Last week, we discussed the 2016 IASB Annual Convention in Cancun and the impact this meeting has on the professional speaking industry. The Speaker Experts did not attend the conference, but understand in talking to those that did (along with reading follow-up social media posts) that one of the most important sessions of the meeting was a “Burning Issues” discussion, hosted by industry titans Tony D’Amelio of the D’Amelio Network and Rich Gibbons of the prestigious West Coast speaker bureau SpeakInc.

We apologize in advance to our readers outside of the speaker bureau industry, as the post will get into the tall grass of the speaker bureau business, but we promise that the conclusion will have relevance to all who schedule professional and celebrity speakers.

The “Burning Issues” Session covered the topic of “co-brokering” between bureaus and things that “annoy, aggravate and anger.” A quick peek at our controversial post “The Four Myths of the Speaker Bureau Co-Broker” will give readers some insight into the practice of co-brokering and its implications for those who “book” speakers. Tony and Rich presented five scenarios to spur conversation, create dialogue, and enable the attendees to walk out better equipped to handle such situations when they arise in the future.

Co-brokered speaker bureau contracts can be complex transactions often presenting a unique and challenging set of circumstances. There is often no “black and white” answer, and a group of lecture agents could spend hours discussing each of the scenarios offered by Tony and Rich. With that said, we feel that no matter how complex the situation, the ultimate answer can be found by relying on our three rules for positive co-broker outcomes.

Rules

Let’s apply these rules to the scenarios suggested by Rich and Tony.


SCENARIO #1



♦ You’re working direct with a client. They have a “hold” on one of your exclusive speakers. Out of the blue, another bureau comes to you with a firm offer for the same event. It’s for the full fee.What’s the right way to handle?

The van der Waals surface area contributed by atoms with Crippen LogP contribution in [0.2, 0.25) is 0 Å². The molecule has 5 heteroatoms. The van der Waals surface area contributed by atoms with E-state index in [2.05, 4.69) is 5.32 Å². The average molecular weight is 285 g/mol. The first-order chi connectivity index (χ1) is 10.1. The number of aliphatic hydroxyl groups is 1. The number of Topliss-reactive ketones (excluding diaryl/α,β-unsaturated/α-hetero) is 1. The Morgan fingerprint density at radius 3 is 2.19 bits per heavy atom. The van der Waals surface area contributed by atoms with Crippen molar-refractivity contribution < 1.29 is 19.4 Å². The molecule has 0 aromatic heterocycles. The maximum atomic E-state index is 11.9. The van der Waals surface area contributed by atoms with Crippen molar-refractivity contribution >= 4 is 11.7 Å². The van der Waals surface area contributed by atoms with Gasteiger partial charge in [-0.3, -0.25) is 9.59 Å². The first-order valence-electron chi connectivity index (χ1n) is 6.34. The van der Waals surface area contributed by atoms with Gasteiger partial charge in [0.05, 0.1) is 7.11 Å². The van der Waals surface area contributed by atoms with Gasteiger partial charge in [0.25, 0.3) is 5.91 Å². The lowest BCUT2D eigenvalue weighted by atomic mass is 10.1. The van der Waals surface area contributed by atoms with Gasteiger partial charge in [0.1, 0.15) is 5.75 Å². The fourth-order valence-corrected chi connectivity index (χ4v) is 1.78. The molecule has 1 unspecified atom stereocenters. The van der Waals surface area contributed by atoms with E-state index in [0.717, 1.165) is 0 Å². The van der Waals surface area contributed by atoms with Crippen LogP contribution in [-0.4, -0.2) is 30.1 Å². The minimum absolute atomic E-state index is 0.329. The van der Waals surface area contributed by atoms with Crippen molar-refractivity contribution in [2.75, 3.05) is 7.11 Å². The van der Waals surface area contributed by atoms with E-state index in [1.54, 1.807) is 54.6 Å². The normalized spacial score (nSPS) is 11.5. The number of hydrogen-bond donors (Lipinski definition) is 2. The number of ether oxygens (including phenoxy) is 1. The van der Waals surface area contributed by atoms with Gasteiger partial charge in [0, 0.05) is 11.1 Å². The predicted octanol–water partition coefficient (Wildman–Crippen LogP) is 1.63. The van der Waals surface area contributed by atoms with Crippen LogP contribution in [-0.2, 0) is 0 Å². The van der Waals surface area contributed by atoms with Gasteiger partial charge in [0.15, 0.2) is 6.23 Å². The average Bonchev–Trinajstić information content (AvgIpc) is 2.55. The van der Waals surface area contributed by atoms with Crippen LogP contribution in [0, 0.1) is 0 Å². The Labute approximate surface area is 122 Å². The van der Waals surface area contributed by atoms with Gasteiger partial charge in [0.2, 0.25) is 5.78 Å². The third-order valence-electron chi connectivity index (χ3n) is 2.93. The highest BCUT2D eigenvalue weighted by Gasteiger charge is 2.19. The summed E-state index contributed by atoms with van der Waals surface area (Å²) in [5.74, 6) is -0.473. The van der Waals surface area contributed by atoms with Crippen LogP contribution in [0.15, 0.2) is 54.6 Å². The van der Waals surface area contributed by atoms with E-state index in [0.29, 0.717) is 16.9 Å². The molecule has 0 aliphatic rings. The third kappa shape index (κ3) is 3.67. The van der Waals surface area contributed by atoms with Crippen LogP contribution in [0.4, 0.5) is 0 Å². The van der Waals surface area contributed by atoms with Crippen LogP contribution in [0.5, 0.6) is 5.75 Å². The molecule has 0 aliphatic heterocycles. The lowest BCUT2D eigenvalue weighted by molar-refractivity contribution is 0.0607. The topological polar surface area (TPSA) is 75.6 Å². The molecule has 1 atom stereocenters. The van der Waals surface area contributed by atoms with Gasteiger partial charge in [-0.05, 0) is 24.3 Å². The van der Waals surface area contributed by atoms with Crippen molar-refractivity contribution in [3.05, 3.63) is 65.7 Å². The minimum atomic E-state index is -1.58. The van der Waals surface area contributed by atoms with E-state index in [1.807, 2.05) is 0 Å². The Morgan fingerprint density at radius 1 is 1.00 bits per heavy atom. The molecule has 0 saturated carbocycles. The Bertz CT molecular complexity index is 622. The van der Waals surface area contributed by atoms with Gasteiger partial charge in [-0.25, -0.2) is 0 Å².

Solution:  While in most cases we believe it is not in the client’s best interest to take this course of action (please refer to our The Four Myths of the Speaker Bureau Co-Broker post), the client has decided otherwise and, since this is America, the right way to handle this is to respect the client wishes and “co-broker” the speaker (please refer to Rule #1).


SCENARIO #2

♦ A client changes the timetable after the contract is signed. The time change means the itinerary the speaker had counted on does not work and impairs the speaker’s ability to get to their next event. The event date is just days away. What’s the right way to handle?  

Solution:  A contractual communication error was made by someone in this scenario. It may have been made by the customer, co-brokering bureau, or bureau representing the speaker, but an error was made. If the co-brokering bureau has a strong relationship with the customer and the “selling” bureau, there are any number of solutions that can solve the problem. If a solution can’t be found, then sadly this is one of those scenarios that falls under the 5% in Rule #3. Money is going to have to exchange hands in the form of a private jet charter, a cancellation fee, or other fiduciary solution.


SCENARIO #3

♦ A speaker (or manager/agent) discovers that the booking bureau is not only taking a commission, but is also marking up the fee by $1,000. Is this an ethical violation? If so, what do you do about it?

Solution:  You bet this is an ethical violation. If the contract had already been signed, we would have little choice but to complete the transaction, but Rule #2 would apply here. This bureau/person can’t be trusted and therefore we would not work with them in the future.


 

Next week, we will cover the remaining two scenarios and, more importantly, move the discussion back to the role an industry panel can play in creating educational content, excitement, discussion, and revenue at your Association Annual Meeting.

Gary McManis & Jay Conklin

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